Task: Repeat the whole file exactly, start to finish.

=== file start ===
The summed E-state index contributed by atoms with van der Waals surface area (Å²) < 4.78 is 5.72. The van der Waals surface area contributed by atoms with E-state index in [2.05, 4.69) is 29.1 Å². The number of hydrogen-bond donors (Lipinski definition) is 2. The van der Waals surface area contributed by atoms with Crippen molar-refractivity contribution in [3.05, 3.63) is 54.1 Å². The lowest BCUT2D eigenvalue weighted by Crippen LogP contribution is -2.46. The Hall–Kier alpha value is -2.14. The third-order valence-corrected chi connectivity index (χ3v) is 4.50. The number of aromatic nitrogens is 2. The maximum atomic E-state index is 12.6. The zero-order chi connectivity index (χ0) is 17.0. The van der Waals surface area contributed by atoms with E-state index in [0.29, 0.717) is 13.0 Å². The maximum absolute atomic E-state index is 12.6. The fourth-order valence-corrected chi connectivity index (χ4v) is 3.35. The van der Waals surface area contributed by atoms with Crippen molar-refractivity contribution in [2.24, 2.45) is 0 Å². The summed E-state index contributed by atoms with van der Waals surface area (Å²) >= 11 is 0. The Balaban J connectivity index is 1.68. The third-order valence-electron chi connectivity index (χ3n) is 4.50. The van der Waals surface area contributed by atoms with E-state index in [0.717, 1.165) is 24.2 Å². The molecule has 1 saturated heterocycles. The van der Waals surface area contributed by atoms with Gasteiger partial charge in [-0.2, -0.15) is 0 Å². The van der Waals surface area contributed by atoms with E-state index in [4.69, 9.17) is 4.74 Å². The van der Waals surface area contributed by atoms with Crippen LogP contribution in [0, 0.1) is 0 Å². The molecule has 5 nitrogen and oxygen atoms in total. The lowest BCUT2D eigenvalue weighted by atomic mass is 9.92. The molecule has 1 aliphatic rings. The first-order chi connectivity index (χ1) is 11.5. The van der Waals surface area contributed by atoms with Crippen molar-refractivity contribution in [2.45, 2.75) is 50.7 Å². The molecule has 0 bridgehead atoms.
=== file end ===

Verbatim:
The summed E-state index contributed by atoms with van der Waals surface area (Å²) < 4.78 is 5.72. The van der Waals surface area contributed by atoms with E-state index in [2.05, 4.69) is 29.1 Å². The number of hydrogen-bond donors (Lipinski definition) is 2. The van der Waals surface area contributed by atoms with Crippen molar-refractivity contribution in [3.05, 3.63) is 54.1 Å². The lowest BCUT2D eigenvalue weighted by Crippen LogP contribution is -2.46. The Hall–Kier alpha value is -2.14. The third-order valence-corrected chi connectivity index (χ3v) is 4.50. The number of aromatic nitrogens is 2. The maximum atomic E-state index is 12.6. The zero-order chi connectivity index (χ0) is 17.0. The van der Waals surface area contributed by atoms with E-state index in [0.29, 0.717) is 13.0 Å². The maximum absolute atomic E-state index is 12.6. The fourth-order valence-corrected chi connectivity index (χ4v) is 3.35. The van der Waals surface area contributed by atoms with Crippen molar-refractivity contribution in [2.24, 2.45) is 0 Å². The summed E-state index contributed by atoms with van der Waals surface area (Å²) >= 11 is 0. The Balaban J connectivity index is 1.68. The third-order valence-electron chi connectivity index (χ3n) is 4.50. The van der Waals surface area contributed by atoms with E-state index in [0.717, 1.165) is 24.2 Å². The molecule has 1 saturated heterocycles. The van der Waals surface area contributed by atoms with Gasteiger partial charge in [-0.2, -0.15) is 0 Å². The van der Waals surface area contributed by atoms with E-state index in [4.69, 9.17) is 4.74 Å². The van der Waals surface area contributed by atoms with Crippen LogP contribution in [0, 0.1) is 0 Å². The molecule has 5 nitrogen and oxygen atoms in total. The lowest BCUT2D eigenvalue weighted by atomic mass is 9.92. The molecule has 1 aliphatic rings. The first-order chi connectivity index (χ1) is 11.5. The van der Waals surface area contributed by atoms with Crippen molar-refractivity contribution in [2.45, 2.75) is 50.7 Å². The molecule has 0 bridgehead atoms.